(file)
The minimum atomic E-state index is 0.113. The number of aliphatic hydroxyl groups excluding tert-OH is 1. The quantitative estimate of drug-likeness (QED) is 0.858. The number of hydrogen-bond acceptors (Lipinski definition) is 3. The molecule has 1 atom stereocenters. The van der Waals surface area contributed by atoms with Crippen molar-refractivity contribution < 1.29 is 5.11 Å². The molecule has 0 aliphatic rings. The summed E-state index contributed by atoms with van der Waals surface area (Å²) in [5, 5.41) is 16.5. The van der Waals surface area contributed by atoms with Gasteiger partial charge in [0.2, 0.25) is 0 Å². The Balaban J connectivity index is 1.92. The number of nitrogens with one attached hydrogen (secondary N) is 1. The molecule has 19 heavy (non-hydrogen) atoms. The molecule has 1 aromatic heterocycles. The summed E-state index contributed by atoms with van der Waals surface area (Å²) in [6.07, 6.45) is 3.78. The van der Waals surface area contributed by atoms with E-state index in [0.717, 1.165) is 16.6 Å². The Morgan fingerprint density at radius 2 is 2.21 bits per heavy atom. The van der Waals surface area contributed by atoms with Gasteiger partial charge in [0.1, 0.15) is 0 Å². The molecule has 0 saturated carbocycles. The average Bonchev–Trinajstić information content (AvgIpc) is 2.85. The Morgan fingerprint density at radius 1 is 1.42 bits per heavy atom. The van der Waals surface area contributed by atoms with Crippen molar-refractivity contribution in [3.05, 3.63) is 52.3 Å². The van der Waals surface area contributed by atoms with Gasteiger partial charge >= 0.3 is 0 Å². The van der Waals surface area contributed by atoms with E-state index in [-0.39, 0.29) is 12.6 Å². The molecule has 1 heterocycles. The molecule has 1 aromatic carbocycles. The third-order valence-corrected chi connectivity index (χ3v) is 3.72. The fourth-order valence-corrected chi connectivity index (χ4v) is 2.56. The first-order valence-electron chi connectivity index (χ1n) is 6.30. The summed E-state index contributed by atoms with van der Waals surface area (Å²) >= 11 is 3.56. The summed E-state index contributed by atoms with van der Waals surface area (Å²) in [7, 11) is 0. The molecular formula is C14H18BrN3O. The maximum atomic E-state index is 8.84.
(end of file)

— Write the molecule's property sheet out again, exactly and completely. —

The minimum atomic E-state index is 0.113. The number of aliphatic hydroxyl groups excluding tert-OH is 1. The quantitative estimate of drug-likeness (QED) is 0.858. The number of hydrogen-bond acceptors (Lipinski definition) is 3. The molecule has 1 atom stereocenters. The van der Waals surface area contributed by atoms with Crippen molar-refractivity contribution < 1.29 is 5.11 Å². The molecule has 0 aliphatic rings. The summed E-state index contributed by atoms with van der Waals surface area (Å²) in [5, 5.41) is 16.5. The van der Waals surface area contributed by atoms with Gasteiger partial charge in [0.2, 0.25) is 0 Å². The Balaban J connectivity index is 1.92. The number of nitrogens with one attached hydrogen (secondary N) is 1. The molecule has 19 heavy (non-hydrogen) atoms. The molecule has 1 aromatic heterocycles. The summed E-state index contributed by atoms with van der Waals surface area (Å²) in [6.07, 6.45) is 3.78. The van der Waals surface area contributed by atoms with E-state index in [0.717, 1.165) is 16.6 Å². The Morgan fingerprint density at radius 2 is 2.21 bits per heavy atom. The van der Waals surface area contributed by atoms with Gasteiger partial charge in [0.1, 0.15) is 0 Å². The molecule has 0 saturated carbocycles. The average Bonchev–Trinajstić information content (AvgIpc) is 2.85. The Morgan fingerprint density at radius 1 is 1.42 bits per heavy atom. The van der Waals surface area contributed by atoms with Crippen molar-refractivity contribution in [3.05, 3.63) is 52.3 Å². The van der Waals surface area contributed by atoms with Gasteiger partial charge >= 0.3 is 0 Å². The van der Waals surface area contributed by atoms with E-state index in [-0.39, 0.29) is 12.6 Å². The molecule has 1 heterocycles. The molecule has 1 aromatic carbocycles. The third-order valence-corrected chi connectivity index (χ3v) is 3.72. The fourth-order valence-corrected chi connectivity index (χ4v) is 2.56. The first-order valence-electron chi connectivity index (χ1n) is 6.30. The summed E-state index contributed by atoms with van der Waals surface area (Å²) >= 11 is 3.56. The summed E-state index contributed by atoms with van der Waals surface area (Å²) in [7, 11) is 0. The molecular formula is C14H18BrN3O. The maximum atomic E-state index is 8.84.